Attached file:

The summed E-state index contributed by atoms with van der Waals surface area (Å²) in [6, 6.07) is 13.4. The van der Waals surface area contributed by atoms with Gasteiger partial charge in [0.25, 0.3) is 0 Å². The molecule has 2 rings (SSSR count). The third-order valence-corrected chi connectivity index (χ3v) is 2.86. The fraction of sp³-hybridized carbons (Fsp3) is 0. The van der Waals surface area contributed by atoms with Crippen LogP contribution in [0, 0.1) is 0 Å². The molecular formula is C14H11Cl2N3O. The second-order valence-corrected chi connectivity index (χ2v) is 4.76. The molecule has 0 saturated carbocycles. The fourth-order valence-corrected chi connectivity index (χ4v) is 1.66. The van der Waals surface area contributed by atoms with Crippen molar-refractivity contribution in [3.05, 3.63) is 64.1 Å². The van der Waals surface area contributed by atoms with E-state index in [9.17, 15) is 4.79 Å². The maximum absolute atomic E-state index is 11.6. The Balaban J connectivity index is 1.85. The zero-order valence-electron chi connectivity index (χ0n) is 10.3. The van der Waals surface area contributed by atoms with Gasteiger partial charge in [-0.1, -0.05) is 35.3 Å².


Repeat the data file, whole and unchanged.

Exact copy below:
The summed E-state index contributed by atoms with van der Waals surface area (Å²) in [6, 6.07) is 13.4. The van der Waals surface area contributed by atoms with Gasteiger partial charge in [0.25, 0.3) is 0 Å². The molecule has 2 rings (SSSR count). The third-order valence-corrected chi connectivity index (χ3v) is 2.86. The fraction of sp³-hybridized carbons (Fsp3) is 0. The van der Waals surface area contributed by atoms with Crippen LogP contribution in [0, 0.1) is 0 Å². The molecular formula is C14H11Cl2N3O. The second-order valence-corrected chi connectivity index (χ2v) is 4.76. The molecule has 0 saturated carbocycles. The fourth-order valence-corrected chi connectivity index (χ4v) is 1.66. The van der Waals surface area contributed by atoms with Crippen molar-refractivity contribution in [3.05, 3.63) is 64.1 Å². The van der Waals surface area contributed by atoms with E-state index in [9.17, 15) is 4.79 Å². The maximum absolute atomic E-state index is 11.6. The Balaban J connectivity index is 1.85. The zero-order valence-electron chi connectivity index (χ0n) is 10.3. The van der Waals surface area contributed by atoms with Gasteiger partial charge in [-0.1, -0.05) is 35.3 Å².